"We are concerned about an increasing number of aircraft mishaps and accidents," Paxton said at Tuesday's Senate Armed Services Readiness Subcommittee hearing. "We're looking to see if there's a linear correlation. We know historically that if you don't have the money and you don't have the parts and you don't have the maintenance then you fly less."

Marine Corps aviation has been particularly hard hit by budget cuts, known as "sequestration," Paxton said.

"In the case of the Marine Corps, when we say 'fight tonight,' we have an equally high pride factor and ability factor to source fight tonight forces," he said. "We've had to already chip into that by saying, 'We're going to resource you and send it over, but you're not going to get quite as many aircraft in the next round of doing that.'"

Cpl. Nicholas Hill, a joint fire observer from Manchester, Tenn., provides security as the amphibious assault vehicles as part of Exercise Ssang Yong 16, March 12, 2016. Ssang Yong 16 is a biennial combined amphibious exercise conducted by forward-deployed U.S. forces with the Republic of Korea Navy and Marine Corps, Australian Army and Royal New Zealand Army Forces in order to strengthen our interoperability and working relationships across a wide range of military operations - from disaster relief to complex expeditionary operations. Hill is part of 5th Naval Air Liaison Company.
Cpl. Nicholas Hill, a joint fire observer from Manchester, Tenn., provides security as the amphibious assault vehicles as part of Exercise Ssang Yong 16, March 12, 2016. Ssang Yong 16 is a biennial combined amphibious exercise conducted by forward-deployed U.S. forces with the Republic of Korea Navy and Marine Corps, Australian Army and Royal New Zealand Army Forces in order to strengthen our interoperability and working relationships across a wide range of military operations - from disaster relief to complex expeditionary operations. Hill is part of 5th Naval Air Liaison Company.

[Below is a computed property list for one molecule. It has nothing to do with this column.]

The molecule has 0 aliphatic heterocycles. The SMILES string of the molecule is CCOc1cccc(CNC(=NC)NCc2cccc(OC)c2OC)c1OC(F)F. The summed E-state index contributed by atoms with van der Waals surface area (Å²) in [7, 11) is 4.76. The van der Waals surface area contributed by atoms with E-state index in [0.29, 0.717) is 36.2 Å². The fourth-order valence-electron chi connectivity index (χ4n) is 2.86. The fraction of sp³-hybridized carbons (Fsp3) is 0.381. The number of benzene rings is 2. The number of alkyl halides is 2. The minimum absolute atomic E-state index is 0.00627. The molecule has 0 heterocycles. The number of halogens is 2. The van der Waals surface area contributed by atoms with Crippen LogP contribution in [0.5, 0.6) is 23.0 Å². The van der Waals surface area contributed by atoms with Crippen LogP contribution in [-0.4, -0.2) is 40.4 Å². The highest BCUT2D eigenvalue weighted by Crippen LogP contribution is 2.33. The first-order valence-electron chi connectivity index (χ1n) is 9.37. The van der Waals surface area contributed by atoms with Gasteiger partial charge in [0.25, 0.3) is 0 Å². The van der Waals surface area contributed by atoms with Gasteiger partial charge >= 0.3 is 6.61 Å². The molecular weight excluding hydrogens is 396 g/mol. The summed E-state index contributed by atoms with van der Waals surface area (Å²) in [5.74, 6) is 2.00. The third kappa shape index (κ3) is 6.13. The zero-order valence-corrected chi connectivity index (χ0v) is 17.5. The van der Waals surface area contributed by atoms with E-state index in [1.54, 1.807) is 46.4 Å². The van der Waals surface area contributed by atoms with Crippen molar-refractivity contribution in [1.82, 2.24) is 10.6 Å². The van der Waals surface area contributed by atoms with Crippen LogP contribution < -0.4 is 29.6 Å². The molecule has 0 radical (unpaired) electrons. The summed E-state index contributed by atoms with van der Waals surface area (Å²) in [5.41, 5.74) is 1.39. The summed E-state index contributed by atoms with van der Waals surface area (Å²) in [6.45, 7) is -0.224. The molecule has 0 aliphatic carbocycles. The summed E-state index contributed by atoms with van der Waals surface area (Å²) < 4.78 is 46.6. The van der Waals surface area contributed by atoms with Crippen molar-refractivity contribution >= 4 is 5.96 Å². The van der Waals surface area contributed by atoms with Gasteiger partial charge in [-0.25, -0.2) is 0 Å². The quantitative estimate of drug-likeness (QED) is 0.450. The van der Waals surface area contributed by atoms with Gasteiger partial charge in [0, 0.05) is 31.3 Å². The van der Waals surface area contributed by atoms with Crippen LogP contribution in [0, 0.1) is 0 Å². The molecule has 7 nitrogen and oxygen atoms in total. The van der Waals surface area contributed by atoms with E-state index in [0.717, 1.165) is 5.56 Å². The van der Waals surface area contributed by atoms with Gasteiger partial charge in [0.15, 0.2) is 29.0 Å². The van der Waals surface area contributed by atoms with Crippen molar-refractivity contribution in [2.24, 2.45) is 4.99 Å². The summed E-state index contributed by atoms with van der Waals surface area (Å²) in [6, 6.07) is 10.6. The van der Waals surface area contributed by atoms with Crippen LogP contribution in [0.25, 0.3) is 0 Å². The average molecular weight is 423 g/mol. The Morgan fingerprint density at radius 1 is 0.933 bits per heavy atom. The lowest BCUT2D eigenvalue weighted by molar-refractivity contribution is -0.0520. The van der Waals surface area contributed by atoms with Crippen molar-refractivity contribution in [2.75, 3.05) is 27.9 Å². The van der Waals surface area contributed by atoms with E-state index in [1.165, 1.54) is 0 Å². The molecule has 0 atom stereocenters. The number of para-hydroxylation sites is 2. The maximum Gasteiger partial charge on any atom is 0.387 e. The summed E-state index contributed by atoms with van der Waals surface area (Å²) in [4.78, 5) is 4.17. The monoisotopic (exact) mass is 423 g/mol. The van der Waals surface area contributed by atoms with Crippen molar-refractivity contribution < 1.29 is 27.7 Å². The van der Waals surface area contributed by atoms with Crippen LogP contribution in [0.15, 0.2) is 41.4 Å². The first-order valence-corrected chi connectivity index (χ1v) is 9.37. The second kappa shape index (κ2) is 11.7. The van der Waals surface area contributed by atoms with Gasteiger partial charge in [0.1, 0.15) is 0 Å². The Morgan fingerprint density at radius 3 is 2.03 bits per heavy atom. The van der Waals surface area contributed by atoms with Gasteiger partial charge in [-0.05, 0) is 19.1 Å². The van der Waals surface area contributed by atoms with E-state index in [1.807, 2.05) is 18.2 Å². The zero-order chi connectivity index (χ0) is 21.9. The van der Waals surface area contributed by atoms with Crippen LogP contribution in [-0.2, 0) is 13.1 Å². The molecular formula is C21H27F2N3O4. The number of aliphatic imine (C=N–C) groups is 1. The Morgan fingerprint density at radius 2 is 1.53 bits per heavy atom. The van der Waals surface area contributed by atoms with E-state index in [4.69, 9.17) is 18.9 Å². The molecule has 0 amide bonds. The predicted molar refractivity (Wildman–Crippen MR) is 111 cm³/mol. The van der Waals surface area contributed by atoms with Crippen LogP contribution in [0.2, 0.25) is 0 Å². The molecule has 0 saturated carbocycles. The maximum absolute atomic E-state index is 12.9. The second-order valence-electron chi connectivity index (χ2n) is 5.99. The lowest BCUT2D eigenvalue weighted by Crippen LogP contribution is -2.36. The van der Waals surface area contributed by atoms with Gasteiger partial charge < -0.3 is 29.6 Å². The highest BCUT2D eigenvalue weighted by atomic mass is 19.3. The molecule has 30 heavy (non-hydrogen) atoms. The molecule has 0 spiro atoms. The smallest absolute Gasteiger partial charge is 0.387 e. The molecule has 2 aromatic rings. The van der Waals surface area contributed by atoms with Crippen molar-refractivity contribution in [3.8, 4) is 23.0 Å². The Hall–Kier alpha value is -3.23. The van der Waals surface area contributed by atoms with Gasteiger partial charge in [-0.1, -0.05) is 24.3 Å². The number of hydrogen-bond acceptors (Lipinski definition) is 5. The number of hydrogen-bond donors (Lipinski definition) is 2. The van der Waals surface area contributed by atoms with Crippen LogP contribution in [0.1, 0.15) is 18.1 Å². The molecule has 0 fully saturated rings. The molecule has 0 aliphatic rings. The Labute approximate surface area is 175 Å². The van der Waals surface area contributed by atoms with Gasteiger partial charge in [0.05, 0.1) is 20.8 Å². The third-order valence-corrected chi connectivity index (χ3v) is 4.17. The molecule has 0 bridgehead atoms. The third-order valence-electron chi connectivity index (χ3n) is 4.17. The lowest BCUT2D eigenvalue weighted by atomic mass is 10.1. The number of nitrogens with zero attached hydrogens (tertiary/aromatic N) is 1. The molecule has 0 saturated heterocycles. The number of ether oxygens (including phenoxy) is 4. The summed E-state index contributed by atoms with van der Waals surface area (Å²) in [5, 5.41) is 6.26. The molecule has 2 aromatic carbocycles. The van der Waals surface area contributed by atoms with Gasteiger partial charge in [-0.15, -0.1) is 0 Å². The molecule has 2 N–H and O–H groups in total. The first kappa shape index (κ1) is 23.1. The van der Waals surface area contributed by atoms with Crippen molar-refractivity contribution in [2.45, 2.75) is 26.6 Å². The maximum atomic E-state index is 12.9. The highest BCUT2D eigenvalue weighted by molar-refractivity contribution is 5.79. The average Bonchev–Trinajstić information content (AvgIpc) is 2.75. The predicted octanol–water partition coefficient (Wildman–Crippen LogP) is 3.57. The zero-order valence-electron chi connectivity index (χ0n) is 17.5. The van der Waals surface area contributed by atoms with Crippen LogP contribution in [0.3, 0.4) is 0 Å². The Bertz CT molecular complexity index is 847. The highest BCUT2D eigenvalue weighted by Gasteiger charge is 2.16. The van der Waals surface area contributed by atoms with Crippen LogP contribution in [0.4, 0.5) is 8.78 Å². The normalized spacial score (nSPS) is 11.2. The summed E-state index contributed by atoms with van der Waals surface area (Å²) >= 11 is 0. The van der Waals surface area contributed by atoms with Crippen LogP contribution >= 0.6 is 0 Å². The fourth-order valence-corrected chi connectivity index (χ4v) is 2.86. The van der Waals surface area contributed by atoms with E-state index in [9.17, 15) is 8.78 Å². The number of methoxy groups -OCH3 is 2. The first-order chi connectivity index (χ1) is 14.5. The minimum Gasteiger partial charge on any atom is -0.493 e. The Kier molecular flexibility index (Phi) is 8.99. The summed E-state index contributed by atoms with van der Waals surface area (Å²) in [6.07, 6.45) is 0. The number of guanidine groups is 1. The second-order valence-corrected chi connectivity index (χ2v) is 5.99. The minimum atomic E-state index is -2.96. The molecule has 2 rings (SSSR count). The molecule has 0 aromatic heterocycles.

Cpl. Nicholas Hill, a joint fire observer from Manchester, Tenn., provides security as the amphibious assault vehicles as part of Exercise Ssang Yong 16, March 12, 2016.

Photo Credit: Lance Cpl. Kelsey Dornfeld, III Marine Expeditionary Force /

As the Marine Corps has shrunk from its peak active-duty end strength of 202,000 to 182,000, the service has lost three infantry battalions, six artillery batteries, four tank companies and five amphibious assault vehicle companies, Paxton said.

"Though your Marine Corps remains able to meet the requirements of the defense strategy and to conduct high-end operations in a major contingency response, we may not be able to do so with the level of training and for all of our units and along the timelines that would minimize the costs in damaged equipment and in casualties."

To make sure it is ready to "fight tonight," the Marine Corps has had to cut into its bench of non-deployed units, nearly half of which don't have all of the personnel, equipment or training that they need, Paxton said.

"We have tonight forces which are ready, tomorrow night which is ready, and then everything else is at some degraded state of readiness, whether it's personnel, training, leadership, equipment," he said. "That is not only mortgaging the future, but that's mortgaging the surge capability to fight an operations plan against a known adversary where we're banking to have good indications and warning, adequate lift, and right time.

"So I worry about the capability and the capacity to win in a major fight somewhere else right now."